Dietitians have warned against people cutting out vital food groups after “self-diagnosing” serious conditions such as irritable bowel syndrome (IBS) and gluten intolerance without medical intervention.
A survey of 2,000 people carried out by YouGov and the British Dietetic Association (BDA) found that 49.5 per cent of participants said they or a family member believe they have a dietary condition, despite not having been tested by a healthcare professional.
More than half of those surveyed said they used the internet for dietary and nutritional advice rather than trained experts.
Those who cut important food groups from their diet without seeking a medical opinion are potentially putting their long-term health at risk, the BDA said.
Duane Mellor, a registered dietitian and senior lecturer at Aston Medical School said: “Seeking advice purely online can be risky. Search engines may offer you a range of supplements and products that you probably won’t need.
“They may also offer up links to advice that is not scientifically correct. It is best to look at verified health websites for accurate and evidence informed health information.
“It can be tempting to seek out the first website when you are struggling with a health condition and symptoms you feel are linked to something you have eaten.
“But, it is always wise to seek qualified health professionals to first diagnose it, and then a dietitian to get the scientifically accurate dietary advice, which will be tailored to your needs and likes.”
The survey revealed the most common self-diagnosed condition is IBS, with 20.2 per cent saying they or a family member suffer from it.
This was followed by a vitamin or mineral deficiency (15.9 per cent), a food allergy – such as shellfish or eggs (9.9 per cent) – and intolerance to lactose (9.6 per cent).
Research suggests that only about 15 per cent of the population have a food intolerance, the Times reports.
IBS can only be properly diagnosed by a healthcare professional when other conditions, such as bowel cancer or coeliac disease have been excluded, the BDA said.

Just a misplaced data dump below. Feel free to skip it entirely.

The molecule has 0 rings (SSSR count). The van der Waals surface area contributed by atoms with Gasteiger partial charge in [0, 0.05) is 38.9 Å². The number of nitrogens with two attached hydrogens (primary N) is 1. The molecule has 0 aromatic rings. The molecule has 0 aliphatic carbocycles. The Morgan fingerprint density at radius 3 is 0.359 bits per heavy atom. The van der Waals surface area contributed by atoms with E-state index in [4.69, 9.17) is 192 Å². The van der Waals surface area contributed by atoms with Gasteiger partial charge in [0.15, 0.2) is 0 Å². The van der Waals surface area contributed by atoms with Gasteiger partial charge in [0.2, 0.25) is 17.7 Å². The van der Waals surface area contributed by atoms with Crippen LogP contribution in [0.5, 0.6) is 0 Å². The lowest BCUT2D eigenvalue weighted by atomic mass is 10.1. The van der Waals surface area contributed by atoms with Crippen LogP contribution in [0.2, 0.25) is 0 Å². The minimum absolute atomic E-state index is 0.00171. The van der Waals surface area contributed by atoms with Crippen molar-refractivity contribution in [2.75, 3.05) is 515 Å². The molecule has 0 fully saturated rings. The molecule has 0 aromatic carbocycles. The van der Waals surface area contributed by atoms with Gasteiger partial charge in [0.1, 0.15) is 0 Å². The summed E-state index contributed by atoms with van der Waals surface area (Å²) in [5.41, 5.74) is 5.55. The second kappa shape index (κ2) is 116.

Kirsten Jackson, a consultant IBS dietitian, said: “Digestive problems are a huge taboo subject. People commonly go years without going to their doctors – if at all. IBS is also often not seen as a serious condition, so people don’t feel they should see the doctor, but the reality is that it can completely ruin a person’s life.”
“Many people with IBS will have or be at a high risk of developing an eating disorder, so they need professional help to navigate symptom relief without worsening their own health problems.”
Parents in particular should seek professional advice before changing their child’s diet, BDA warned, to ensure they are not deprived of calories and nutrients that are vital for their development.
Bahee Van de Bor, a specialist paediatric dietitian and BDA spokesperson said: “The most common thing I get told is, ‘I think my child is gluten intolerant’ because he/she has a sore tummy after eating regular bread or pasta.
“Whilst parents might not be too far off from the culprit, it’s really important that they don’t cut out gluten before consulting with a healthcare professional.
“Cutting out gluten or wheat without medical guidance won’t guarantee desired results and it can unfortunately lead to anxiety and disruption around eating for both you and your child.
“Without suitable substitutes, you can potentially deprive your child of essential calories and nutrients like fibre, calcium, iodine, and B vitamins, which are crucial for their normal growth and development too.”
Experts warned against people using expensive at-home testing kits, which they say offer unreliable diagnoses.
Ms Jackson added: “There are many alternative tests available online, which can cost up to around £600, such as IGG (Immunoglobulin) tests. Many people trying to self-manage their symptoms will waste money on these tests and end up on a restricted diet, which may go on to cause nutritional deficiencies.”